Calculating meteorological drought indices with embedded Middle-east database
MDM Is free when you cite this paper: Estimation of meteorological drought indices based on AgMERRA precipitation data and station-observed precipitation data
This tool has been improved to Rain-based Drought Indices Tool from 2017-01-01
What is MDM software?
We developed the "MDM" (Meteorological Drought Monitor) software application for calculating eight rain-based meteorological drought indices, namely: SPI (Standardized Precipitation Index), DI (deciles index), PN (Percent of Normal Index), RAI (Rainfall Anomaly Index), EDI (effective drought index), CZI (China-Z index), MCZI (modified CZI), and ZSI (Z-Score Index) in form of yearly, seasonally, monthly and moving average for 3, 6, 9, 12, 18, 24, and 48 months. Because using different drought indices at a given time can show drier or wetter than usual conditions (Smakhtin and Hughes, 2007), user-friendly software is a critical tool for calculating and comparing multiple locations, time periods, and data source influences efficiently. The “MDM” software package currently bases calculations on two sources of data. The first is a synoptic station data file, which includes daily precipitation in excel format. The second one is a database of daily precipitation from AgMERRA, available for the Middle-East region. The user can click the map on the desired point in the package and calculate all indices for that 0.25 degree grid location. There is a complete help file in the package, which describes all setup steps.
What is meteorological drought indices?
The Intergovernmental Panel on Climate Change (IPCC) AR4 (Fourth Assessment Report) has mentioned that, in general terms, drought is a prolonged absence or marked deficiency of precipitation, a deficiency of precipitation that results in water shortage for some activity or for some group or a period of abnormally dry weather sufficiently prolonged for the lack of precipitation to cause a serious hydrological imbalance.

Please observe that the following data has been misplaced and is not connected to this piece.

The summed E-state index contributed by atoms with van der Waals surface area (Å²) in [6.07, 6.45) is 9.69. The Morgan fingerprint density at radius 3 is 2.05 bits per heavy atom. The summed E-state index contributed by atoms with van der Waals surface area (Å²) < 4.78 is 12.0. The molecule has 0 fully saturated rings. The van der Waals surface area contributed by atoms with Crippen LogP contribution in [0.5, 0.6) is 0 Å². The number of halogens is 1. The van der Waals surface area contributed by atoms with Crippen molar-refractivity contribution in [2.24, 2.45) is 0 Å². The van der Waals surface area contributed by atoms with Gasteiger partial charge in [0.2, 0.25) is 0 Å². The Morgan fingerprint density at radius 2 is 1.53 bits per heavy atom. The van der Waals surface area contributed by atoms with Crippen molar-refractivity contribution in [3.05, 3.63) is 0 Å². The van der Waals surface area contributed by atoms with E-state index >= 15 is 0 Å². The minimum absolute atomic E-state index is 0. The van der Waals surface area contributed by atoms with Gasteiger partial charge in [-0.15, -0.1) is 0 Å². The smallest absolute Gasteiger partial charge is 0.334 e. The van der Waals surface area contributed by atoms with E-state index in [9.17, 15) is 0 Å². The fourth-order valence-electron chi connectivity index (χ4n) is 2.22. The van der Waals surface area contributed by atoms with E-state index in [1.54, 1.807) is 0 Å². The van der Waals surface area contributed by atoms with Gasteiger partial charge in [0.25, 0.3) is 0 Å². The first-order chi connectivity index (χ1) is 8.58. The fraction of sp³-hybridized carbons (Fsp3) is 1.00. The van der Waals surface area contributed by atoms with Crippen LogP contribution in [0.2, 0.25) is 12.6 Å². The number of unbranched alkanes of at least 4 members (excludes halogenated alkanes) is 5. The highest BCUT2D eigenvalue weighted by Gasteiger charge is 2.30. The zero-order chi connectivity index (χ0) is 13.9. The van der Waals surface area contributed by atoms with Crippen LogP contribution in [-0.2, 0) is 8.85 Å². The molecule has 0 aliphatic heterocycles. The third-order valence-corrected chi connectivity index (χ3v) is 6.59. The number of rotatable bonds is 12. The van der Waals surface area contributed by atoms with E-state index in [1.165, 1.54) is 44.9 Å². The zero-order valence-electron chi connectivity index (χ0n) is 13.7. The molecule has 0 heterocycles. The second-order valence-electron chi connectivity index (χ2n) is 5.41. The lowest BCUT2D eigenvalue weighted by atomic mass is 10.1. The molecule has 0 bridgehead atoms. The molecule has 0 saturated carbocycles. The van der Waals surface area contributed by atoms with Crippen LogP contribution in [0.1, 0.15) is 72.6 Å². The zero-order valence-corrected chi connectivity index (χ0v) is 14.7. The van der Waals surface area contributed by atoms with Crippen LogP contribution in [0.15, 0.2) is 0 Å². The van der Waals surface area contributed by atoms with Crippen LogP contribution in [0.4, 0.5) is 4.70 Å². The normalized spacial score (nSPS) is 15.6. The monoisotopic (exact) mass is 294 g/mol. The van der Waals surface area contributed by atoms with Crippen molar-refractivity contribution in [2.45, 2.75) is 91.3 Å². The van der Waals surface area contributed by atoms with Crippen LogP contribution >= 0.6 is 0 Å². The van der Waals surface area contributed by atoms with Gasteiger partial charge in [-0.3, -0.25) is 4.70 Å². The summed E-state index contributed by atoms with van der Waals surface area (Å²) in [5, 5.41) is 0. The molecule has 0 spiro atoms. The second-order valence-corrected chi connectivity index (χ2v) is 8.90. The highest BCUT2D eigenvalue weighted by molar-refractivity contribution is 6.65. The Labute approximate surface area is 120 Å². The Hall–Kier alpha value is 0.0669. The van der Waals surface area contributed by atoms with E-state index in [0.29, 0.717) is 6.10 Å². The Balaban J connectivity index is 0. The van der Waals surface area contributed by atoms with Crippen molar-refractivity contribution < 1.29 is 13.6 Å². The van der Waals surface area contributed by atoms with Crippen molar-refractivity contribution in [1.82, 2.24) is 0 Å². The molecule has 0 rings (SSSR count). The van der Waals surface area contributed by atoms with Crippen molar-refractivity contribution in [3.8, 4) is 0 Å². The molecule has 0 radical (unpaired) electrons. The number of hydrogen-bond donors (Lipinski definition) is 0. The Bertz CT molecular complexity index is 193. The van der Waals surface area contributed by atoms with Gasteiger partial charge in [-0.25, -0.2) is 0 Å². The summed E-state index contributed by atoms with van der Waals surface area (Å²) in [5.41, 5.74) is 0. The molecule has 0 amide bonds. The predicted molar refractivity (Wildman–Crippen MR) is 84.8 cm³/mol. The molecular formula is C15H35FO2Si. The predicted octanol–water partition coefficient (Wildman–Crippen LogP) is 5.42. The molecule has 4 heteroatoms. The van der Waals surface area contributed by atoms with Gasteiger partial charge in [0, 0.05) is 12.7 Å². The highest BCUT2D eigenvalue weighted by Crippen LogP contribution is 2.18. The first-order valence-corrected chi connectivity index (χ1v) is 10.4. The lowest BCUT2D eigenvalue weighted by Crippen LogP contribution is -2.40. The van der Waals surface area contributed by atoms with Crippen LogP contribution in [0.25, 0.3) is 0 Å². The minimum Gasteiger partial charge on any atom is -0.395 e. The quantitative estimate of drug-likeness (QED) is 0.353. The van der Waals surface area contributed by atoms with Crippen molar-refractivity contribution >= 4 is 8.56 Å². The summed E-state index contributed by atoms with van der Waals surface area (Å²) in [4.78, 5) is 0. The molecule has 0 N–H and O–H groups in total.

The American Meteorological Society (AMS) (1997) separates drought into four categories: meteorological (lack of precipitation), agricultural (lack of root zone soil moisture), hydrological (drying of surface water storage), and socioeconomic (lack of water supply for socio-economic purpose) droughts. The standards for drought conditions are based on regional climatology. Normally, meteorological measurements are the first indicators of drought.
A meteorological drought can be seen as a result of a precipitation shortage or which is defined as the lack of precipitation over a region for a period of time. It is usually region-specific because the atmospheric conditions in different areas are highly variable in space and time.
Depending of the duration of meteorological drought, the soil humidity will be reduced (shorter term) and the groundwater table can be dropped (longer term). Meteorological drought is signaled by indicators intrinsic to weather data and precedes the onset of speciﬁc impacts, i.e. additional kinds of drought.
There are different indices for monitoring and assessing the amount of meteorological droughts. Through the rain-based meteorological drought, we can track the amount of drought just by precipitation’s value.
You can find sample of input data file in: Input data of Meteorological Drought Monitor
If you face with problem in registration process, please send an email to firstname.lastname@example.org to get registered version of software.